“The majority of young Kuki community, representing all youth in Kuki hills, have opted not to vote due to the central government’s neglect of our community’s plight. We feel marginalized and threatened by the fascist actions of the Meitei, putting our community at risk of extinction. However, we also respect those who choose to vote, recognizing that we live in the world’s largest democracy. The whole community, not just the youths doesn’t like the idea of election as of now. But if the CSO’s and other apex organisation says otherwise, we will do what they say. Our leaders will make the final decisions, whether we like it or not, we are ready to accept that,” he added.

However, with the recent killings of the Kuki-Zo volunteers, the sentiment to not vote has only increased. 

In a letter to the Election Commision (EC) women organisation from Kuki-Zomi-Hmar community have said they will not be voting this time.

Besides KNA, a long list of Kuki-Zo groups have called a boycott of the Lok Sabha elections. The Global Kuki-Zomi-Hmar Women community, a group of Kuki-Zo women, including journalists, social workers, former Outer Manipur MP Kim Gangte and leaders of the Kuki-Zomi-Hmar women’s forums in Delhi, had written to Chief Election Commissioner Rajiv Kumar informing him of their decision to boycott the polls.

“…With a heavy heart we would like to inform you to the decision of the women in our community to exercise their constitutional and legal right to boycott the upcoming Lok Sabha elections. This decision does not come lightly, but as a culmination of their disillusionment and lack of trust in the current administrations, both at the national and state levels,” the letter read.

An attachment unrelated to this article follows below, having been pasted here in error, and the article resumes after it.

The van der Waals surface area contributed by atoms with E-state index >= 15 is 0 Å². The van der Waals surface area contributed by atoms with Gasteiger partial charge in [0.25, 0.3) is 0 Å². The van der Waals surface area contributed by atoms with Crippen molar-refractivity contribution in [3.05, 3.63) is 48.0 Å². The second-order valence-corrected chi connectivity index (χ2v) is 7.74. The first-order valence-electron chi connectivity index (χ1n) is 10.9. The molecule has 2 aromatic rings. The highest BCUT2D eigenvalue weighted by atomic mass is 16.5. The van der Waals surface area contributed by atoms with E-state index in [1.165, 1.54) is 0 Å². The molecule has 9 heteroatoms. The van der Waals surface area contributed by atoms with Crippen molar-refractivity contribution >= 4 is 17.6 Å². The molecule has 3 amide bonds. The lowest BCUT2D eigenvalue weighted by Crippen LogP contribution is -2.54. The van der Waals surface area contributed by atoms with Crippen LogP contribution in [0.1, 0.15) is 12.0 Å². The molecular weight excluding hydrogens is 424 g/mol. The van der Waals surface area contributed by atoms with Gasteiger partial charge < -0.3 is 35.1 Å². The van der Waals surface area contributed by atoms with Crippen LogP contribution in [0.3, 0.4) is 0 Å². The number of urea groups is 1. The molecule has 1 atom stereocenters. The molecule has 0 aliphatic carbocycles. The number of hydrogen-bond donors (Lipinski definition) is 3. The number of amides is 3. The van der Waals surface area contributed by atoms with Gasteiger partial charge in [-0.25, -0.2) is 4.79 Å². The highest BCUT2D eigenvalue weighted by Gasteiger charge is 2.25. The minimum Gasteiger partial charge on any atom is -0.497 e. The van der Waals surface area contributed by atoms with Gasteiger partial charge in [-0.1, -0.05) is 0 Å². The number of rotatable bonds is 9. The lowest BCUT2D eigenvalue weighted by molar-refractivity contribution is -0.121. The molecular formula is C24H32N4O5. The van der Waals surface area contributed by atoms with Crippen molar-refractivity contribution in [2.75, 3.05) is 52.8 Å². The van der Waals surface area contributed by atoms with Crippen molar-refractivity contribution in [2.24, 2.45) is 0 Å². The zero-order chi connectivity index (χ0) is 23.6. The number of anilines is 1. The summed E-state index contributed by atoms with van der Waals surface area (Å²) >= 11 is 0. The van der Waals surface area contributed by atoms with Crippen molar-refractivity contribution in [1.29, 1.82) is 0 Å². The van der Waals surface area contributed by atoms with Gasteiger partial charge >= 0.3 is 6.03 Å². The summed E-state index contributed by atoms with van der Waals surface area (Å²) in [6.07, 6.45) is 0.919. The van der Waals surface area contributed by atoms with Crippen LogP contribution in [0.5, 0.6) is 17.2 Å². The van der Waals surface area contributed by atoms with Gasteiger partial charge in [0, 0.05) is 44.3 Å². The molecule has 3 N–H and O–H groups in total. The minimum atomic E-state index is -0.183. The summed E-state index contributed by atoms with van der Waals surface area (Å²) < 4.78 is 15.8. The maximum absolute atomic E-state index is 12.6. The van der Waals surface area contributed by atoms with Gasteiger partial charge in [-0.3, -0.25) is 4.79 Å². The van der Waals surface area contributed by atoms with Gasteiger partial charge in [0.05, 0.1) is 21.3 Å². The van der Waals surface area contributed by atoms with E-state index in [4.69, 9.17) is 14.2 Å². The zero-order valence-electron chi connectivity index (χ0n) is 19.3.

In a statement issued on Saturday, the Kuki-Zo group Indigenous Tribal Leaders’ Forum (ITLF) said, “Central security forces are deployed to maintain peace and remain neutral, but their actions today have raised many questions ahead of the Lok Sabha election.”

Speaking to Maktoob, Siam Phapi, lawyer, said that civilians do not want to vote and it is only the leaders from political parties who are pushing people to do so.

“Most of the Kuki Inpi in Manipur, such as Kuki Inpi Chandel, Ukhrul, Tamenglong, etc. and other organisations such as Simte, Vaiphei, Zou, have announced for participation. But civilians like me are not interested in voting,” he said.

“We don’t know what the majority is really. One side like me who aren’t part of any organisations or political party wants to boycott to show our grievances to the Govt. And the people of India. The organisation side (some, not all) says vote for Congress to kick the BJP out,” he added.